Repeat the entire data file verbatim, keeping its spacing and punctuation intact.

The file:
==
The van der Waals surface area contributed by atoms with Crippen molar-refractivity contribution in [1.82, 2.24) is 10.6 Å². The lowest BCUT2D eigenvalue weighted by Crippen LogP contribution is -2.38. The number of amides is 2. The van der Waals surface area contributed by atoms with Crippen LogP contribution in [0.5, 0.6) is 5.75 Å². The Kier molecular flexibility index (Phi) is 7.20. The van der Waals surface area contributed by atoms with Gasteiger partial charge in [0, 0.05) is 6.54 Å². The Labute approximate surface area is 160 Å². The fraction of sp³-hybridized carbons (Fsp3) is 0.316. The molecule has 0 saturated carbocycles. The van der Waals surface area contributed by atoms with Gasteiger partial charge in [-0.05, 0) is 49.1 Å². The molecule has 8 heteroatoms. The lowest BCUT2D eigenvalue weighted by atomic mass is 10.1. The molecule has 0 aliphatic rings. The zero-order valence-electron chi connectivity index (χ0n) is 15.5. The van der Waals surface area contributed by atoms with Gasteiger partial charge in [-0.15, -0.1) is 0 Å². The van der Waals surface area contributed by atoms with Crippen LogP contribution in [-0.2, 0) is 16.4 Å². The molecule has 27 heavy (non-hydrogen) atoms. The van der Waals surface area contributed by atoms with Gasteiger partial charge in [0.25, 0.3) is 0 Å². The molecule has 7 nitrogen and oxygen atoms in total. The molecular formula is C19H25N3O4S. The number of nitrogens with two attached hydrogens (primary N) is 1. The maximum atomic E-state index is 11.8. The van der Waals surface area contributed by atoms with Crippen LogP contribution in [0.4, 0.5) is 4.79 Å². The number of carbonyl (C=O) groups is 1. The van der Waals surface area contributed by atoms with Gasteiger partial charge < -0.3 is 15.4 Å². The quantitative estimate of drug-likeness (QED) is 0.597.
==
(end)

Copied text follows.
The van der Waals surface area contributed by atoms with Crippen molar-refractivity contribution in [1.82, 2.24) is 10.6 Å². The lowest BCUT2D eigenvalue weighted by Crippen LogP contribution is -2.38. The number of amides is 2. The van der Waals surface area contributed by atoms with Crippen LogP contribution in [0.5, 0.6) is 5.75 Å². The Kier molecular flexibility index (Phi) is 7.20. The van der Waals surface area contributed by atoms with Gasteiger partial charge in [0, 0.05) is 6.54 Å². The Labute approximate surface area is 160 Å². The fraction of sp³-hybridized carbons (Fsp3) is 0.316. The molecule has 0 saturated carbocycles. The van der Waals surface area contributed by atoms with Gasteiger partial charge in [-0.05, 0) is 49.1 Å². The molecule has 8 heteroatoms. The lowest BCUT2D eigenvalue weighted by atomic mass is 10.1. The molecule has 0 aliphatic rings. The zero-order valence-electron chi connectivity index (χ0n) is 15.5. The van der Waals surface area contributed by atoms with Gasteiger partial charge in [-0.15, -0.1) is 0 Å². The van der Waals surface area contributed by atoms with Crippen LogP contribution in [-0.2, 0) is 16.4 Å². The molecule has 27 heavy (non-hydrogen) atoms. The van der Waals surface area contributed by atoms with Gasteiger partial charge in [0.25, 0.3) is 0 Å². The molecule has 7 nitrogen and oxygen atoms in total. The molecular formula is C19H25N3O4S. The number of nitrogens with two attached hydrogens (primary N) is 1. The maximum atomic E-state index is 11.8. The van der Waals surface area contributed by atoms with Crippen LogP contribution in [0.4, 0.5) is 4.79 Å². The number of carbonyl (C=O) groups is 1. The van der Waals surface area contributed by atoms with Gasteiger partial charge < -0.3 is 15.4 Å². The quantitative estimate of drug-likeness (QED) is 0.597.